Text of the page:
In response to the Banter’s Alyona Minkovski’s piece on Pete Hegseth’s atrocious interview with Donald Trump on Fox News, Hegseth took to twitter to call us “#FakeNews” and labeled Alyona an “elitist, globalist, Leftist” who is “posing” as a journalist:
— Pete Hegseth (@PeteHegseth) June 26, 2017
If anyone took Fox News seriously, the insult would be offensive. As it is, it’s just funny, and Hegseth’s outburst an indication that the piece hit a little too hard to home for his liking. However, there is one word Hegseth used in his rant caught my attention, and it’s a word that has been floating around Trump supporter circles for some time now: “globalist”.
You mostly see this term on the pages of Breitbart.com and Drudge Report, but it has now apparently become the go-to insult for Trump supporters and the hard right. So what exactly does it mean? After a little research, it appears there is some history behind the slur. According to the New York Times back in November of last year, the word “globalism” has some very serious connotations for the far right:
It is a word that conjures many images, none of them good: shuttered factories, unchecked immigration and a distant cabal that, believers say, controls the economy and the media.
Analysts who track extremist groups in the United States have expressed alarm at the use of the word by the president-elect. They say it carries multiple meanings — from benign to sinister — and often serves as a “dog whistle” for racist, anti-Semitic and antigovernment conspiracy theorists.
“Globalism is a principle driver for the fears that animate the radical right in the United States,” said Ryan Lenz, the editor of Hatewatch, a blog published by the Southern Poverty Law Center. “It is the enemy, ultimately.”
As the Times notes however, the real meaning of the term globalism is “a synonym for globalization, the system of global economic interconnection that has been critiqued for decades by liberal groups like labor unions, environmental organizations and opponents of the International Monetary Fund and the World Bank.”
In actuality, liberals have just as much of a problem with “globalism” as the far right does, albeit for different reasons. Liberals (like myself and Alyona) would have problems with globalism as it relates to lax labor laws, unfair tax havens, capital flight, free trade agreements that hurt workers and the poor, corporate environmental degradation and so on. The far right has a problem with globalism because they believe Jews, gays and media elites are controlling the world for their own benefits — or in other words, problems that don’t actually exist.
So when Fox News host Pete Hegseth calls someone a “globalist” he isn’t doing it because he believes the person is trying to create a more just, fair world where the rich don’t exploit the poor, and corporations don’t destroy the environment. He is calling them a “globalist” so that his readers immediately think of an elitist liberals who watch MSNBC all day and hate America.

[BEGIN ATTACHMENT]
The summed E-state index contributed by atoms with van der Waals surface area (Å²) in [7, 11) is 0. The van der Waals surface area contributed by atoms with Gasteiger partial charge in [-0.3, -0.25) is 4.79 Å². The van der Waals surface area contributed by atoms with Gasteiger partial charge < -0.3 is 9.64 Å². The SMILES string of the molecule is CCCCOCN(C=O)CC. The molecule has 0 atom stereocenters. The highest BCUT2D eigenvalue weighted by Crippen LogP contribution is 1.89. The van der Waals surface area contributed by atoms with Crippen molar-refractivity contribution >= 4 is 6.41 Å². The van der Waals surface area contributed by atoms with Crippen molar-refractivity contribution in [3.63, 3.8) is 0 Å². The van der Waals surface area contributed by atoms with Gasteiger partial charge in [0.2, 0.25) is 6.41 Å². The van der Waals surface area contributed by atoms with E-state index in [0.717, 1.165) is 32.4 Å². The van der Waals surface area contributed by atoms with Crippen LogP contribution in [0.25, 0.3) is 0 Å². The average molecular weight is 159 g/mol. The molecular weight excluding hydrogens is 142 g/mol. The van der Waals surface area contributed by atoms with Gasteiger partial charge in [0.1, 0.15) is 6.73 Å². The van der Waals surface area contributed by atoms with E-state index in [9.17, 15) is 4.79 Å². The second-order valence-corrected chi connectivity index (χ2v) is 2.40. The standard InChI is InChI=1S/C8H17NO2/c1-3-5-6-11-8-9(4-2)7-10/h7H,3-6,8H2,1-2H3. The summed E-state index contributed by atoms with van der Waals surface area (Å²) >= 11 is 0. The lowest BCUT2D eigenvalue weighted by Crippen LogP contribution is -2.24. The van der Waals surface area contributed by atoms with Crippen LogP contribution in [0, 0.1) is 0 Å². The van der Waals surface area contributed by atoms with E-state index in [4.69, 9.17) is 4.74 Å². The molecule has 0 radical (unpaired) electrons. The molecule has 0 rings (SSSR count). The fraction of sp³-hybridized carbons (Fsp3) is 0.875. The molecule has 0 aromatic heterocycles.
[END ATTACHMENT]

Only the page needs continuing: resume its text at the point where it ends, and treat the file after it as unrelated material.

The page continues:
The right wing media is increasingly resorting to these mysterious catch phrases and meaningless terms like “globalist” to create a sense of deep paranoia within their aging, white audience. With Sean Hannity bleating on about “The Deep State”, and Breitbart.com warning about the “cucks” and “globalists” selling America to whatever foreign country they currently hate, it is no wonder a significant sector of the population believe liberals are out to kill their babies, desecrate the flag and bring Sharia law to America. While it is amusing to see this bizarre, nightmarish fantasy play out on national television on a daily basis, it is somewhat alarming in that people actually believe it.
Alyona Minkovski is a globalist, elitist #fakenews reporter because she called out a journalist for failing to ask the President of the United States tough questions. The entire premise of the attack proves that Hegseth literally has no idea what a journalist is supposed to do. He believes it is the red team vs the blue team, and he is on team red, so he must defend it with all his might. Or in other words, the exact opposite of what a journalist is supposed to do.
At the very least, he could do some research on the meaning of his insults. But then again, he’s a Fox News reporter, and facts just get in the way of a good argument.
Ben Cohen is the editor and founder of The Daily Banter. He lives in Washington DC where he does podcasts, teaches Martial Arts, and tries to be a good father. He would be extremely disturbed if you took him too seriously.